Young people often hold a different point of view from those of older generations. Not only do the youth have to learn to work with their elders, but also vice versa. In running Support! International Foundation, my team and I have seen our share of aggressive scepticism from adults who seemingly believe that young people are mindless and irrelevant.

Why Hong Kong’s youth can no longer expect to be richer than their parents

The older generation needs to understand the very real concerns of the younger generation.

Granted, there are some factions of youth who enjoy shouting pointless and, frankly, quite idiotic rhetoric. However, when we see our young people struggling to pay their rent, or secondary and even primary school students screaming out for help – given the unbearable pressures of Hong Kong’s flawed education system, it’s time for the older generation to listen.

Watch: Education secretary answers students’ questions

Take housing as an example. Home prices and rents have been rising exponentially, yet salaries, on the other hand, have failed to keep pace.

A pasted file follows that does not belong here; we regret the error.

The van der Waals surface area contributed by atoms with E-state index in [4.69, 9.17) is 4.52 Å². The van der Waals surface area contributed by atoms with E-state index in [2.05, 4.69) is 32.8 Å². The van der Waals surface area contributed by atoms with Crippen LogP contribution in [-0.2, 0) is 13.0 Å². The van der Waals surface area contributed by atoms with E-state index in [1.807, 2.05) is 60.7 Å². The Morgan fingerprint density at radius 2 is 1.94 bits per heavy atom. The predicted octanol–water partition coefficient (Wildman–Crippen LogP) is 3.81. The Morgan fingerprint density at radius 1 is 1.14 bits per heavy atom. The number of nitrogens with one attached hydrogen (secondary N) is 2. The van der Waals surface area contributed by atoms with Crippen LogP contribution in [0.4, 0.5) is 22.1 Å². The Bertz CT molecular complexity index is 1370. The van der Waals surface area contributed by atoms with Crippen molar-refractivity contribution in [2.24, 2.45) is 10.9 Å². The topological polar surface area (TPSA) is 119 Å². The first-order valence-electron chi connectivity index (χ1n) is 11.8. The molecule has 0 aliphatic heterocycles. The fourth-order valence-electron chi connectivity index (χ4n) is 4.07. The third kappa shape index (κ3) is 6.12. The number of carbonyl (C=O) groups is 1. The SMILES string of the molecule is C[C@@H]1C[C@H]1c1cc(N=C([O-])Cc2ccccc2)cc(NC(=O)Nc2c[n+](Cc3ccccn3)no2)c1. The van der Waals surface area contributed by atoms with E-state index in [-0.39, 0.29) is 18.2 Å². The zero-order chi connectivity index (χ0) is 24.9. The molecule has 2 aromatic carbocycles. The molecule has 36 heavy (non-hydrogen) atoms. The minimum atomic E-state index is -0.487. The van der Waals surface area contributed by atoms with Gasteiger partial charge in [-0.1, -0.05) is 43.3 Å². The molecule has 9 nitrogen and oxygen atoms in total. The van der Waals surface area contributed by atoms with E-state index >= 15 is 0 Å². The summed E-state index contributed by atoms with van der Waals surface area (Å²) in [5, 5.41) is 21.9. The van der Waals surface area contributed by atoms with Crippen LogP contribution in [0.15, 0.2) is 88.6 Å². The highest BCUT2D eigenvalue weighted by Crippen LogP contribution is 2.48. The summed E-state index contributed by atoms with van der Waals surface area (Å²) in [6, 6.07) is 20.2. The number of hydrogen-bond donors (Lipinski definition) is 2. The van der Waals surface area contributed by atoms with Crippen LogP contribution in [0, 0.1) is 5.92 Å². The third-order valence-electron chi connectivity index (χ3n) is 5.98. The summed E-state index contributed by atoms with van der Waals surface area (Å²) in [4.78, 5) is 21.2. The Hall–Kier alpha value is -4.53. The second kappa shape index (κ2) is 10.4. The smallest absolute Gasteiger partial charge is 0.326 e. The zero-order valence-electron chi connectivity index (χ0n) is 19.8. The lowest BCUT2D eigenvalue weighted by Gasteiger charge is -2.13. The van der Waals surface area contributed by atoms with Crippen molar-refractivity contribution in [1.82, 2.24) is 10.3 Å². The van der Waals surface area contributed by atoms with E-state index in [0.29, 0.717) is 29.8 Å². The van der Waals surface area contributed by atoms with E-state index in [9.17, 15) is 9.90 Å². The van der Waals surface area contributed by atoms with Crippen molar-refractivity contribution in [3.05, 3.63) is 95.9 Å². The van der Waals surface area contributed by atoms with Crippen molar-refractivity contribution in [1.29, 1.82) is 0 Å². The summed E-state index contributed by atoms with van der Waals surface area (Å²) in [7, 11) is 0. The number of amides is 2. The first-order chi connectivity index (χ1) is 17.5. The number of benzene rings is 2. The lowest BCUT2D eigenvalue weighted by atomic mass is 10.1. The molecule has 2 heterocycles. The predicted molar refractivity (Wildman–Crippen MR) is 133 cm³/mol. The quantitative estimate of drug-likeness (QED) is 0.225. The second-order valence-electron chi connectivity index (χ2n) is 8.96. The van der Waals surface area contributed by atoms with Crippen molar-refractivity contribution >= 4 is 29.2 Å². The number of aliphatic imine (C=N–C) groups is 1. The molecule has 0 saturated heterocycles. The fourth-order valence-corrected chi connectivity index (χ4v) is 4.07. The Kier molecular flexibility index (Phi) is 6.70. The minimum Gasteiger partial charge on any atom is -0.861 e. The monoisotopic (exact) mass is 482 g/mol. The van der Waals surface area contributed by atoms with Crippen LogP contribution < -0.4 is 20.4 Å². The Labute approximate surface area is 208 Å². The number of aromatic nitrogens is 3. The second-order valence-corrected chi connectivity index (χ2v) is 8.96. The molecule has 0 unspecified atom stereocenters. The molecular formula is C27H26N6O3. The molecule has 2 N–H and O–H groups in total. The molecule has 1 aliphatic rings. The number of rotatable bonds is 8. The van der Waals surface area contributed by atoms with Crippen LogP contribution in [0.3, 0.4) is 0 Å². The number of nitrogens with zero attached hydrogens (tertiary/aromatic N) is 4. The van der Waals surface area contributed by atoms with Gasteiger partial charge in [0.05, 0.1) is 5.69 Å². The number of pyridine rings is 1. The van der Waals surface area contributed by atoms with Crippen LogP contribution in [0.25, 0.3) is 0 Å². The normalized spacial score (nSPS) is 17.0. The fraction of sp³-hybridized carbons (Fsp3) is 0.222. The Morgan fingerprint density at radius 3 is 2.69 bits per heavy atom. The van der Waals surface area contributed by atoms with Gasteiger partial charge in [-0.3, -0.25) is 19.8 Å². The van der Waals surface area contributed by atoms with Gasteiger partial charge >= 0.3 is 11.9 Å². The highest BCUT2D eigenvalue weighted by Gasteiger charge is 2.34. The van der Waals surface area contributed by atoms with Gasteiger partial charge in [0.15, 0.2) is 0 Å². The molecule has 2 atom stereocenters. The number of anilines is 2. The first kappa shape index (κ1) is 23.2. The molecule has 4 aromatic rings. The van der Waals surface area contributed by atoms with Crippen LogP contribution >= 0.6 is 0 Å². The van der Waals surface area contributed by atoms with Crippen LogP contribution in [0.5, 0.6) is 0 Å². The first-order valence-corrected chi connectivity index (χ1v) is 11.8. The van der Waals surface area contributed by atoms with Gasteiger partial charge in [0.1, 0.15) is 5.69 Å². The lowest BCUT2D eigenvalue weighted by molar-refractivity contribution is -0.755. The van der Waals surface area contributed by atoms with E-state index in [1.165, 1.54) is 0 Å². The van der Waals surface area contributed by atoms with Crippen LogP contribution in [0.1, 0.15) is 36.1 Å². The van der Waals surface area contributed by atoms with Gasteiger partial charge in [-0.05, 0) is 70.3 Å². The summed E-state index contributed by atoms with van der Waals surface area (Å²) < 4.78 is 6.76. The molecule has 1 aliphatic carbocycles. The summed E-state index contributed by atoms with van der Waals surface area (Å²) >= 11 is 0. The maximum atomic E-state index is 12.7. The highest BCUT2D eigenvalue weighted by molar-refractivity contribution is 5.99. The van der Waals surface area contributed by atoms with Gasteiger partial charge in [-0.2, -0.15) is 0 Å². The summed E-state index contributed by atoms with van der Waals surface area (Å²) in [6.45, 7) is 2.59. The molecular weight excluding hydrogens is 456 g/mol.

Even for freshly graduated, college-educated people, life is hard. They still live with their parents and are unable, without draining the coffers, to afford to live in their own home. When even a modest 400 square foot flat in Happy Valley, say, costs upwards of HK$5 million, many begin to wonder whether they will ever be able to afford a home of their own.

Can Hong Kong’s Chief Executive candidates pass the property policy test?

This feeling of unhappiness can quickly snowball. Young people begin to believe that the government is working against them. So, when this growth in anger happens, people become sharply divided, and the city, as a whole, is thrown into political chaos and inefficiency.

In the case of housing, it is meaningless for the older generation to disregard those concerns, because they are genuine. Whether we like it or not, we are all part of the same big family. Dismissing each other’s concerns and complaints can only be detrimental. Instead, we should focus on compromise. Issues are multifaceted, and each party will bring to the table a different set of eyes and opinions. A positive collision of ideas and perspectives will ultimately bring about the best outcome. The youth of Hong Kong have to take a confident and open-minded role in it all.